Final costings for the Woolwich Works show the project ran £14 million overbudget rising from £31.6 million to £45.6 million excluding covid costs.
Both Labour and Conservative councillors had attempted to gain insight into increasing costs during construction but were stonewalled. Greenwich Council’s leader Danny Thorpe even stated it was “fake news” in recent months.
The project was entirely funded by Greenwich Council.
At a scrutiny panel meeting in July this year, the council refused to even give a latest estimate to two Labour councillors, and Conservative councillors asking in a council meeting were rebuffed.
The council’s report tries to gloss over the cost increase by including a large contingency buffer above original projections for the £31 million project, though looking at Greenwich Council’s news stories highlights that the cost was highlighted publicly at £31 million.
Even accounting for a substantial contingency of £11m, the project overspent.
The report also attempts to justify cost increases by cherry picking five projects across the country that cost more.
The report highlights that covid increases are apparently not part of the £14 million overrun:
“When the pandemic hit, the Council implemented a change to the construction contract in line with central government guidance.
This enabled the contractor to claim for costs associated with disruption caused by COVID-19, but only on the basis that they were demonstrable, and no profit attached.
These costs are attributable to COVID-19 government funding and therefore do not create an additional financial pressure on the Capital Programme.”
It also states: “The costs associated with COVID have been funded by government grant therefore do not create a pressure on the capital programme.”
Inflation has added to pressures though accounts for only £3.5 million of the £14 million total increase.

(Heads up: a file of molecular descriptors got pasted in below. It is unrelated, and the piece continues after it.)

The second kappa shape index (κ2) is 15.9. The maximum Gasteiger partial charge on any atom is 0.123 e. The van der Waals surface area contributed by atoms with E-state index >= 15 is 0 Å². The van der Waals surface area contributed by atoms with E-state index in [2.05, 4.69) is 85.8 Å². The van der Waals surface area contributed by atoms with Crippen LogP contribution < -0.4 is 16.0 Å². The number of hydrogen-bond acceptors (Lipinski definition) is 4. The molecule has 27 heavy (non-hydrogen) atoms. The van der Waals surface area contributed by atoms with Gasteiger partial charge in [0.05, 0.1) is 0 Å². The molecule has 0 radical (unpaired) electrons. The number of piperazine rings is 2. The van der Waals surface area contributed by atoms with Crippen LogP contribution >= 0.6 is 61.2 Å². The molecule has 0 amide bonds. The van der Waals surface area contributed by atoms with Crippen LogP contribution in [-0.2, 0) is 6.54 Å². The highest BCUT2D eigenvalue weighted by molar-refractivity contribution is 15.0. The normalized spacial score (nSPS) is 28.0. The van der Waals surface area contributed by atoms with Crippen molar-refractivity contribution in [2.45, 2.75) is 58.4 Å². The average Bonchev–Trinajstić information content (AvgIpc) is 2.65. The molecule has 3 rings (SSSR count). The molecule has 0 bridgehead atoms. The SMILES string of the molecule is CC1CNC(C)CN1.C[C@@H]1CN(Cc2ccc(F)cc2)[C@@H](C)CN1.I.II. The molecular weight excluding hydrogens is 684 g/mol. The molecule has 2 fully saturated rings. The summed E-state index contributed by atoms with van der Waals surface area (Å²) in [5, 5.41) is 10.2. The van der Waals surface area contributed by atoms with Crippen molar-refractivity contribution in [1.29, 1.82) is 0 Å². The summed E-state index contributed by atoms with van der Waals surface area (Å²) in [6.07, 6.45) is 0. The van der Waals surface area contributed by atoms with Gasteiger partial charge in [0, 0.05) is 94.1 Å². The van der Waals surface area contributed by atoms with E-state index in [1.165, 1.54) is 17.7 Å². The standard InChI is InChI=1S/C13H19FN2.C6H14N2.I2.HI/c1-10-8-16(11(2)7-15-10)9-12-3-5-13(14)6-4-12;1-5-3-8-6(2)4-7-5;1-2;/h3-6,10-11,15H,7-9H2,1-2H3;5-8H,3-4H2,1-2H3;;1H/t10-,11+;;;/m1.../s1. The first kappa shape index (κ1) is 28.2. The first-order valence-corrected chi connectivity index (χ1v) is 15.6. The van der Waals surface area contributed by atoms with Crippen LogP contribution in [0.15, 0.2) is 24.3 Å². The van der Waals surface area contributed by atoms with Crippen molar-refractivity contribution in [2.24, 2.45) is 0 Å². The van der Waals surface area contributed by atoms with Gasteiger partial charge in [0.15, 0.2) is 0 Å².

While the centre offers a great deal to the area and is a welcome addition, secrecy during construction follows a concerning pattern as ongoing cost estimates are not released on major capital spending projects.
Openness, democratic scrutiny and accountability are fundamental issues raised by the handling of this project.
In July councillors were not being given even estimates even though the report now states: “completion of the main construction works in B17, 18 & 19 occurring in July 2020 and main works to B40 & 41 completing in late April 2021.”
This isn’t the first time projects have gone over or not fulfilled expectations. The Plumstead Centre’s cost rose by £5 million or 48 per cent.
Work on the Greenwich and Woolwich foot tunnels was never finished as intended, and lifts installed rarely work.
The latest £14 million overrun is a substantial amount for any authority at a time of strained finances.
There’s no doubt the centre has done a fine job of refurbishing buildings and created an excellent centre and new jobs, though questions are raised beyond that.
Why were councillors and the public kept in the dark on costings throughout construction?
Why are Greenwich often unable to keep major projects close to budget even accounting for the pandemic and inflation?
Why did the council leader lash out and state “fake news” to questions of cost increases when the majority of costs were known at the time – though not in public?
Additional costs of the centre include £500,000 to move the Heritage Centre which is now located in an industrial area in Charlton with reduced public access. There is no confirmed future home for the site.